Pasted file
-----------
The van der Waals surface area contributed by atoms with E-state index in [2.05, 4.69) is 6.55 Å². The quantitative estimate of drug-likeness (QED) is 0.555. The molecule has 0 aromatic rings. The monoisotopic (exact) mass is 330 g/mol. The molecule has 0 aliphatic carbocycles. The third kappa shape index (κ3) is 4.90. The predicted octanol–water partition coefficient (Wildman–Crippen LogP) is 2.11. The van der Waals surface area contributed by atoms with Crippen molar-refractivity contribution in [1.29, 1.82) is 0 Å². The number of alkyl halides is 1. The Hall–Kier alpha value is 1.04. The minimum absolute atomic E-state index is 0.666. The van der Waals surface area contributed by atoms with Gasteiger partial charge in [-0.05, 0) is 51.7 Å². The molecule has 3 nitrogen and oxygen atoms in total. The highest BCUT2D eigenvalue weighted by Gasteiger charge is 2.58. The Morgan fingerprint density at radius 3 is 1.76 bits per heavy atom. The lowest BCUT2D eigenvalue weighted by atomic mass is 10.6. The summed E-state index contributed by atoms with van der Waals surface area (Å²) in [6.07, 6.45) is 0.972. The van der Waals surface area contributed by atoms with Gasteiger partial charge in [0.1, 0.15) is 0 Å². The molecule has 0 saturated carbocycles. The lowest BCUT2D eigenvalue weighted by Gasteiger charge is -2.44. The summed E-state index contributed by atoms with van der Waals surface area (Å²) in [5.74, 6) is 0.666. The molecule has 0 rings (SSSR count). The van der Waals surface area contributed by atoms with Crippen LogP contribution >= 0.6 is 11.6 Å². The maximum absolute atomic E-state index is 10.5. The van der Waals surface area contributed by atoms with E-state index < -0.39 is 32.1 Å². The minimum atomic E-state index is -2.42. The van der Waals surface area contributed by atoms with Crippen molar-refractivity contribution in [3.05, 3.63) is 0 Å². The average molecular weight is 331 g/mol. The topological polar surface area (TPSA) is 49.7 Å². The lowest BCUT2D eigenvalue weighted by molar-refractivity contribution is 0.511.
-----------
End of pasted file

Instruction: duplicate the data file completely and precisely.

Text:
The van der Waals surface area contributed by atoms with E-state index in [2.05, 4.69) is 6.55 Å². The quantitative estimate of drug-likeness (QED) is 0.555. The molecule has 0 aromatic rings. The monoisotopic (exact) mass is 330 g/mol. The molecule has 0 aliphatic carbocycles. The third kappa shape index (κ3) is 4.90. The predicted octanol–water partition coefficient (Wildman–Crippen LogP) is 2.11. The van der Waals surface area contributed by atoms with Crippen molar-refractivity contribution in [1.29, 1.82) is 0 Å². The number of alkyl halides is 1. The Hall–Kier alpha value is 1.04. The minimum absolute atomic E-state index is 0.666. The van der Waals surface area contributed by atoms with Gasteiger partial charge in [-0.05, 0) is 51.7 Å². The molecule has 3 nitrogen and oxygen atoms in total. The highest BCUT2D eigenvalue weighted by Gasteiger charge is 2.58. The Morgan fingerprint density at radius 3 is 1.76 bits per heavy atom. The lowest BCUT2D eigenvalue weighted by atomic mass is 10.6. The summed E-state index contributed by atoms with van der Waals surface area (Å²) in [6.07, 6.45) is 0.972. The van der Waals surface area contributed by atoms with Gasteiger partial charge in [0.1, 0.15) is 0 Å². The molecule has 0 saturated carbocycles. The lowest BCUT2D eigenvalue weighted by Gasteiger charge is -2.44. The summed E-state index contributed by atoms with van der Waals surface area (Å²) in [5.74, 6) is 0.666. The molecule has 0 rings (SSSR count). The van der Waals surface area contributed by atoms with Crippen LogP contribution >= 0.6 is 11.6 Å². The maximum absolute atomic E-state index is 10.5. The van der Waals surface area contributed by atoms with E-state index < -0.39 is 32.1 Å². The minimum atomic E-state index is -2.42. The van der Waals surface area contributed by atoms with Crippen molar-refractivity contribution in [3.05, 3.63) is 0 Å². The average molecular weight is 331 g/mol. The topological polar surface area (TPSA) is 49.7 Å². The lowest BCUT2D eigenvalue weighted by molar-refractivity contribution is 0.511.